You can also help by sending your friends and colleagues to the questionnaire.


If you don’t have time to help CC in this way, remember that we’re in the midst of our annual fundraising campaign.

Contributing in both ways would be ideal. :-)

CC licenses are an important* part of the digital infrastructure and debate. Your financial contributions and your feedback are both crucial to the ongoing development of this infrastructure.

Click here to start the questionnaire.

* The ‘important’ link above points out a recent extraordinarily important and visible use of the CC BY license, which does not include the NC term. As Joi points out in the quote above, we also want to provide information about contexts in which NC is not appropriate. So please take the questionnaire if you care about public copyright licenses, even if you don’t like or don’t use ones with the NonCommercial term. Thanks!

14 Comments »

Non-Commercial study questionnaire

Mike Linksvayer, November 25th, 2008

As previously announced, Creative Commons is studying how people understand the term “noncommercial use”. At this stage of research, we are reaching out to the Creative Commons community and to anyone else interested in public copyright licenses – would you please take a few minutes to participate in our study by responding to this questionnaire? Your response will be anonymous – we won’t collect any personal information that could reveal your identity.

Because we want to reach as many people as possible, this is an open access poll, meaning the survey is open to anyone who chooses to respond. We hope you will help us publicize the poll by reposting this announcement and forwarding this link to others you think might be interested. The questionnaire will remain online through December 714 or until we are overwhelmed with responses — so please let us hear from you soon!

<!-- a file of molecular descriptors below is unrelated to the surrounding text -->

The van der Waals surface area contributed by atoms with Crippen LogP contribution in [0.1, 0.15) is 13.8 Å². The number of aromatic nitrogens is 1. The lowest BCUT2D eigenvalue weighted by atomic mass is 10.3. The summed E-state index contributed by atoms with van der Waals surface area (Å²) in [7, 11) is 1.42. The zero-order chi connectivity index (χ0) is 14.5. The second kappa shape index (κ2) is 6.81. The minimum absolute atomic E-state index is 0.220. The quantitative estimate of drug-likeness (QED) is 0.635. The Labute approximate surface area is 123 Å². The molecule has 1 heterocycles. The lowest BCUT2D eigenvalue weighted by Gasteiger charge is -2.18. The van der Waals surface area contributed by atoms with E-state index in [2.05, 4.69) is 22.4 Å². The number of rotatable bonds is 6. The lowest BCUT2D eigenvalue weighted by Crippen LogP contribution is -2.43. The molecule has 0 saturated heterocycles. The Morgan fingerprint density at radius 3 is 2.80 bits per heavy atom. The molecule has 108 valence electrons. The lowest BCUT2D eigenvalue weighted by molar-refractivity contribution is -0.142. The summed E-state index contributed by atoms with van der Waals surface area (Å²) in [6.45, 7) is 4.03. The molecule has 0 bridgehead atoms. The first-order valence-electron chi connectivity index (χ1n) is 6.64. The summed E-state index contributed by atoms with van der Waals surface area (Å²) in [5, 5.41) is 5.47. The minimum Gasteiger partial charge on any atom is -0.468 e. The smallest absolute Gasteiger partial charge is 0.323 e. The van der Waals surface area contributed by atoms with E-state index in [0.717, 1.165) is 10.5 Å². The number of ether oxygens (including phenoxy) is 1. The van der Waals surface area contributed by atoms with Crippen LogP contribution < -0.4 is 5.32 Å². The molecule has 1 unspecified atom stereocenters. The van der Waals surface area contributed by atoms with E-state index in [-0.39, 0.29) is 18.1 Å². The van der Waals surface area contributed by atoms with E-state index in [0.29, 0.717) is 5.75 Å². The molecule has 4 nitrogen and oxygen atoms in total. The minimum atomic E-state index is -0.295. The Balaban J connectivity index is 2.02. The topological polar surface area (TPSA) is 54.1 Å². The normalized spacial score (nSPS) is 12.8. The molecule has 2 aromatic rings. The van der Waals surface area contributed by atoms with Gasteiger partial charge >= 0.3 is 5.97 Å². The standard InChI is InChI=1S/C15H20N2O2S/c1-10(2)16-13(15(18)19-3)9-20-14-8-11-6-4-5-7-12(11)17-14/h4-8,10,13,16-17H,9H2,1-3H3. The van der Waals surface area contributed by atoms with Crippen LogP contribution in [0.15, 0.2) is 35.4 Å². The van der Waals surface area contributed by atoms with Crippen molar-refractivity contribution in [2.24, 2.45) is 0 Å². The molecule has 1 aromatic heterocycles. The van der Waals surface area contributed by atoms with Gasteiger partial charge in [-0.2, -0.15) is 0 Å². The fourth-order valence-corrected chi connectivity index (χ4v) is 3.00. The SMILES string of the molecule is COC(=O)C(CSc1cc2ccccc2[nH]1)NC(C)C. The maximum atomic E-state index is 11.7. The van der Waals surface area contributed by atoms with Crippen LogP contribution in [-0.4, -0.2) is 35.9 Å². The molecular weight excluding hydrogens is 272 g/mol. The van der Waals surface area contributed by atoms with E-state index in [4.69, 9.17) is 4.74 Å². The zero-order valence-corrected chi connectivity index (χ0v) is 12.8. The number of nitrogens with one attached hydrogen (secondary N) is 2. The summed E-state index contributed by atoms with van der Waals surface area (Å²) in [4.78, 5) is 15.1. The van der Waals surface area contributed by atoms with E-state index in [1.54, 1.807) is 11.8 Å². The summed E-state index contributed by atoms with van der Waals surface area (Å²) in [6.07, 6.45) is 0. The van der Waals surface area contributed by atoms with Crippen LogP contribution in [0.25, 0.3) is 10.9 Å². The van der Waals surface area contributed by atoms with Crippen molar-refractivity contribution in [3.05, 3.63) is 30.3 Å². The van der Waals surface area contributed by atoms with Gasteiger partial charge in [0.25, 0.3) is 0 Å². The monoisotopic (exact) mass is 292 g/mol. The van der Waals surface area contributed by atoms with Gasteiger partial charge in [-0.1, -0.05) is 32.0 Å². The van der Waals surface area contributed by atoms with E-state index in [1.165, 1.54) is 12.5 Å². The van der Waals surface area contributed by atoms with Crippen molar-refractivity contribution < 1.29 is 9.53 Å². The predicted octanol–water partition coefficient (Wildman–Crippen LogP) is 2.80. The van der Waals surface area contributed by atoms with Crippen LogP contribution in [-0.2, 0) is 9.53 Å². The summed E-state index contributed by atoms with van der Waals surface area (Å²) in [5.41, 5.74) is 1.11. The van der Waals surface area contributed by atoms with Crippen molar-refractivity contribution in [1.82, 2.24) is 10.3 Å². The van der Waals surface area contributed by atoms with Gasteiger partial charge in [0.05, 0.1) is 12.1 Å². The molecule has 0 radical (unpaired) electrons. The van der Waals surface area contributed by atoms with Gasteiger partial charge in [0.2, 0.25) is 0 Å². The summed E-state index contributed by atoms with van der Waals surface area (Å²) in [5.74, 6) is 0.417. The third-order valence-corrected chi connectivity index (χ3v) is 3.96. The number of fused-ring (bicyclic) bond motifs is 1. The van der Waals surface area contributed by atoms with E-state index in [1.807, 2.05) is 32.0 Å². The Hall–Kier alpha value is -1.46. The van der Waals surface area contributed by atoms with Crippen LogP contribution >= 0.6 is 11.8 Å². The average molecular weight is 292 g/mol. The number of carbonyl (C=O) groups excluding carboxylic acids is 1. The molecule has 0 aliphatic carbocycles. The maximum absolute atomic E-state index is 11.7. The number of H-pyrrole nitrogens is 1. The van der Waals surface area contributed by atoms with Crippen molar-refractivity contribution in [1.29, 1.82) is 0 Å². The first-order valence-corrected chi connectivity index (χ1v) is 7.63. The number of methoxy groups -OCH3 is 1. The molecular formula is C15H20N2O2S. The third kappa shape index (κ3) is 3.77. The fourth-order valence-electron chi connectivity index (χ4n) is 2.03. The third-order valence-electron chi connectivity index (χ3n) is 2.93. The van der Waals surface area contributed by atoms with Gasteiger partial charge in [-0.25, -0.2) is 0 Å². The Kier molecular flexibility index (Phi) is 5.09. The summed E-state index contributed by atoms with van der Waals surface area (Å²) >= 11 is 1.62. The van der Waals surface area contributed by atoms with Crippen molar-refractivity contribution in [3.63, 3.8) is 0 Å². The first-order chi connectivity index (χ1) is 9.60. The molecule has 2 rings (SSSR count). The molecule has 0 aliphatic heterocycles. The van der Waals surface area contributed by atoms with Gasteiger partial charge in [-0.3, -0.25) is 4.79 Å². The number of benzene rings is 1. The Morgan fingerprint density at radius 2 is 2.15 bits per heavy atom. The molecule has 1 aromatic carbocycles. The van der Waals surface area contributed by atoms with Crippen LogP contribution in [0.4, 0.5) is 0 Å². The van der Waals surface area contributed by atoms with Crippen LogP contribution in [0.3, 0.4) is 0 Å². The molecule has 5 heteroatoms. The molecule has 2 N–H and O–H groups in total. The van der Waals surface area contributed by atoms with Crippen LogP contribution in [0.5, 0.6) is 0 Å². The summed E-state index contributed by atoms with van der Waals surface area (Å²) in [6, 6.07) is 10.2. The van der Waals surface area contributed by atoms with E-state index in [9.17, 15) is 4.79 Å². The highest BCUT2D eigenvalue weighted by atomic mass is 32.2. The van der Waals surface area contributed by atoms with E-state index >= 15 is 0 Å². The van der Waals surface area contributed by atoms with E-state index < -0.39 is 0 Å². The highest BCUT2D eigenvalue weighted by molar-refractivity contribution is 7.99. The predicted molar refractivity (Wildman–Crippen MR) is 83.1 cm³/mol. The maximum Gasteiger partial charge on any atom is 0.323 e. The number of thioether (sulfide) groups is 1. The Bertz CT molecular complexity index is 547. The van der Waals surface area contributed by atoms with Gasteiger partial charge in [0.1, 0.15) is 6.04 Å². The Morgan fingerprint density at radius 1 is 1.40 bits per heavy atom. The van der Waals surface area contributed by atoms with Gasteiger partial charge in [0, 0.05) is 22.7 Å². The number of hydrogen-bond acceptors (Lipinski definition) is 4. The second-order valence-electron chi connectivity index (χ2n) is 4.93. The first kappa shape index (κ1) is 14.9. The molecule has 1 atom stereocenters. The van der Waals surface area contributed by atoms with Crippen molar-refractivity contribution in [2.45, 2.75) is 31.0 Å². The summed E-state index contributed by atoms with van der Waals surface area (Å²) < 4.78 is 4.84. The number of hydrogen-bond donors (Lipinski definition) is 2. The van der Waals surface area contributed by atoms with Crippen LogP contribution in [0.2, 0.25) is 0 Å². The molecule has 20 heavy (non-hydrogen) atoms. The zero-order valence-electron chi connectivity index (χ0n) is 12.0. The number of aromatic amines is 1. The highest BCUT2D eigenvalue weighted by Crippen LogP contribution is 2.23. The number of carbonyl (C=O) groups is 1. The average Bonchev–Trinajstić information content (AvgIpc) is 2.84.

Questions about the study or this poll may be sent to noncommercial@creativecommons.org.

22 Comments »

Creative Commons Launches Study of “Noncommercial Use”

Eric Steuer, September 18th, 2008

Today, Creative Commons announced the launch of a research study that will explore differences between commercial and noncommercial uses of content. The study will explore how the definitions of “commercial use” and “noncommercial use” are understood among various communities and in connection with a wide variety of content.

“The study has direct relevance to Creative Commons’ mission of providing free, flexible copyright licenses that are easy to understand and simple to use,” said Creative Commons CEO Joi Ito. “The NC term is a popular option for creators choosing a Creative Commons license, and that tells us the term meets a need. However, as exponentially increasing numbers of works are made available under CC licenses, we want to provide additional information for creators about the contexts in which the NC term may further or impede their intentions with respect to the works they choose to share, and we want to make sure that users clearly understand those intentions. We expect the study findings will help us do a better job of explaining the licenses and to improve them, where possible. We also hope the findings, which will be made publicly available, will contribute to better understanding of some of the complexities of digital distribution of content.”

You can read more about this news in the press release CC issued this morning.

Thank you to The Andrew W. Mellon Foundation for its generous support of this study.

29 Comments »


Page 2 of 212

Subscribe to RSS

Archives

  • collapse2014
  • expand2013
  • expand2012
  • expand2011
  • expand2010
  • expand2009
  • expand2008
  • expand2007
  • expand2006
  • expand2005
  • expand2004
  • expand2003
  • expand2002